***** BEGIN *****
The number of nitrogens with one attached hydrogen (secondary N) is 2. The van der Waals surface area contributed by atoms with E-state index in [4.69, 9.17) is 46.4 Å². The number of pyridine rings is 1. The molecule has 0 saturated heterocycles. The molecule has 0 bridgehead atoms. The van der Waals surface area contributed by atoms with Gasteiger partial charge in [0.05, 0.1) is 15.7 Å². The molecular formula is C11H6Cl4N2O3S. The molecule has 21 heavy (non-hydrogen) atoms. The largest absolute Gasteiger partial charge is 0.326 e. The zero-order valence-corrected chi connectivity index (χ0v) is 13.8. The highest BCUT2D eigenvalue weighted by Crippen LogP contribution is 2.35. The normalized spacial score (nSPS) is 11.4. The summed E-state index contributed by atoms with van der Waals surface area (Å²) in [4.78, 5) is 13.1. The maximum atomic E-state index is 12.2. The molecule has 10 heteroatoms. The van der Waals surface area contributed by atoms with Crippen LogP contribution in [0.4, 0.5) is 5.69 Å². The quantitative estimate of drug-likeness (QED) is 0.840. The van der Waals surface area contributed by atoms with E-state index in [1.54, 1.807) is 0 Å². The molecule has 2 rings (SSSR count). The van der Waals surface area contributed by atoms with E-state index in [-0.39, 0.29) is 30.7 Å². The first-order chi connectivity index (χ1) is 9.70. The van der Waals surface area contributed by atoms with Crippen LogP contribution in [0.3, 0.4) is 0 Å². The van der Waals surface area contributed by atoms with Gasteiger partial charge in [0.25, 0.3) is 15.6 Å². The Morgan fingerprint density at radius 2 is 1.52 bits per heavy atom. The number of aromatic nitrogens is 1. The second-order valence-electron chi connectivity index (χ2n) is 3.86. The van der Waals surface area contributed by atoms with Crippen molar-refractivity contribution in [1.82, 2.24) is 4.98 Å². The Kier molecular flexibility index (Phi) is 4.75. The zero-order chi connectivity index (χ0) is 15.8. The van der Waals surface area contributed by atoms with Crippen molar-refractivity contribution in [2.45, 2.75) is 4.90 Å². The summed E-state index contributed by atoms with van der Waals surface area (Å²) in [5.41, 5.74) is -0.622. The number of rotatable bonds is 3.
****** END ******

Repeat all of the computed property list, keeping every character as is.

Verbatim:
The number of nitrogens with one attached hydrogen (secondary N) is 2. The van der Waals surface area contributed by atoms with E-state index in [4.69, 9.17) is 46.4 Å². The number of pyridine rings is 1. The molecule has 0 saturated heterocycles. The molecule has 0 bridgehead atoms. The van der Waals surface area contributed by atoms with Gasteiger partial charge in [0.05, 0.1) is 15.7 Å². The molecular formula is C11H6Cl4N2O3S. The molecule has 21 heavy (non-hydrogen) atoms. The largest absolute Gasteiger partial charge is 0.326 e. The zero-order valence-corrected chi connectivity index (χ0v) is 13.8. The highest BCUT2D eigenvalue weighted by Crippen LogP contribution is 2.35. The normalized spacial score (nSPS) is 11.4. The summed E-state index contributed by atoms with van der Waals surface area (Å²) in [4.78, 5) is 13.1. The maximum atomic E-state index is 12.2. The molecule has 10 heteroatoms. The van der Waals surface area contributed by atoms with Crippen LogP contribution in [0.4, 0.5) is 5.69 Å². The quantitative estimate of drug-likeness (QED) is 0.840. The van der Waals surface area contributed by atoms with E-state index in [1.54, 1.807) is 0 Å². The molecule has 2 rings (SSSR count). The van der Waals surface area contributed by atoms with E-state index in [-0.39, 0.29) is 30.7 Å². The first-order chi connectivity index (χ1) is 9.70. The van der Waals surface area contributed by atoms with Crippen LogP contribution in [0.3, 0.4) is 0 Å². The van der Waals surface area contributed by atoms with Gasteiger partial charge in [0.25, 0.3) is 15.6 Å². The Morgan fingerprint density at radius 2 is 1.52 bits per heavy atom. The number of aromatic nitrogens is 1. The second-order valence-electron chi connectivity index (χ2n) is 3.86. The van der Waals surface area contributed by atoms with Crippen molar-refractivity contribution in [1.82, 2.24) is 4.98 Å². The Kier molecular flexibility index (Phi) is 4.75. The zero-order chi connectivity index (χ0) is 15.8. The van der Waals surface area contributed by atoms with Crippen molar-refractivity contribution in [2.45, 2.75) is 4.90 Å². The summed E-state index contributed by atoms with van der Waals surface area (Å²) in [5.41, 5.74) is -0.622. The number of rotatable bonds is 3.